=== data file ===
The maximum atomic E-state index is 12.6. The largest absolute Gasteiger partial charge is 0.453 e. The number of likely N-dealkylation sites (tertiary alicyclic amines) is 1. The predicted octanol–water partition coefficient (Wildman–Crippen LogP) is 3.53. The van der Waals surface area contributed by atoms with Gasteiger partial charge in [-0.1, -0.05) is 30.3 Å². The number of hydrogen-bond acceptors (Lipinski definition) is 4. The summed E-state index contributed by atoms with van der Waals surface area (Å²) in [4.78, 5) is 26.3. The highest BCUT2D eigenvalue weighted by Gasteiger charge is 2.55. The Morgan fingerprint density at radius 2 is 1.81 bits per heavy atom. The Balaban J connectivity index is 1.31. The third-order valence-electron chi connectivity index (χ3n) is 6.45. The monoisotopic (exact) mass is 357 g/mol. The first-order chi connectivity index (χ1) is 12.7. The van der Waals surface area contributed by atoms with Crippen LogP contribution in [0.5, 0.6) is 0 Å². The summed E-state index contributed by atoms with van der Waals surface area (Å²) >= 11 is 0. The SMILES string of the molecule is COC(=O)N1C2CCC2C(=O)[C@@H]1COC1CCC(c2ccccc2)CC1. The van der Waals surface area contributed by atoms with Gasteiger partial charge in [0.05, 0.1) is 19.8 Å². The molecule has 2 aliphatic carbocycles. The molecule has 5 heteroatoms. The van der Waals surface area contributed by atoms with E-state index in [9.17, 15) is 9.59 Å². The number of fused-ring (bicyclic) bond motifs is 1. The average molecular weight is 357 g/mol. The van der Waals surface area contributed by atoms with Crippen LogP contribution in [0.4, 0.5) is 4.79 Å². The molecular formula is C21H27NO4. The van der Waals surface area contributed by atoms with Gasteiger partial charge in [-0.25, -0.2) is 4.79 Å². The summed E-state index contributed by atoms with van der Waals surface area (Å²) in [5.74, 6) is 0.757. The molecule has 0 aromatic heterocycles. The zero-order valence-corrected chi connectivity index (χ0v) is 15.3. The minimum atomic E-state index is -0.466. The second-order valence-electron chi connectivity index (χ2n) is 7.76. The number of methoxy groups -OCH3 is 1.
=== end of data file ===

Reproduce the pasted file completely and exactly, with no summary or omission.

The maximum atomic E-state index is 12.6. The largest absolute Gasteiger partial charge is 0.453 e. The number of likely N-dealkylation sites (tertiary alicyclic amines) is 1. The predicted octanol–water partition coefficient (Wildman–Crippen LogP) is 3.53. The van der Waals surface area contributed by atoms with Gasteiger partial charge in [-0.1, -0.05) is 30.3 Å². The number of hydrogen-bond acceptors (Lipinski definition) is 4. The summed E-state index contributed by atoms with van der Waals surface area (Å²) in [4.78, 5) is 26.3. The highest BCUT2D eigenvalue weighted by Gasteiger charge is 2.55. The Morgan fingerprint density at radius 2 is 1.81 bits per heavy atom. The Balaban J connectivity index is 1.31. The third-order valence-electron chi connectivity index (χ3n) is 6.45. The monoisotopic (exact) mass is 357 g/mol. The first-order chi connectivity index (χ1) is 12.7. The van der Waals surface area contributed by atoms with Crippen LogP contribution in [0.5, 0.6) is 0 Å². The summed E-state index contributed by atoms with van der Waals surface area (Å²) >= 11 is 0. The SMILES string of the molecule is COC(=O)N1C2CCC2C(=O)[C@@H]1COC1CCC(c2ccccc2)CC1. The van der Waals surface area contributed by atoms with Gasteiger partial charge in [0.05, 0.1) is 19.8 Å². The molecule has 2 aliphatic carbocycles. The molecule has 5 heteroatoms. The van der Waals surface area contributed by atoms with E-state index in [9.17, 15) is 9.59 Å². The number of fused-ring (bicyclic) bond motifs is 1. The average molecular weight is 357 g/mol. The van der Waals surface area contributed by atoms with Crippen LogP contribution in [0.4, 0.5) is 4.79 Å². The molecular formula is C21H27NO4. The van der Waals surface area contributed by atoms with Gasteiger partial charge in [-0.25, -0.2) is 4.79 Å². The summed E-state index contributed by atoms with van der Waals surface area (Å²) in [5.74, 6) is 0.757. The molecule has 0 aromatic heterocycles. The zero-order valence-corrected chi connectivity index (χ0v) is 15.3. The minimum atomic E-state index is -0.466. The second-order valence-electron chi connectivity index (χ2n) is 7.76. The number of methoxy groups -OCH3 is 1.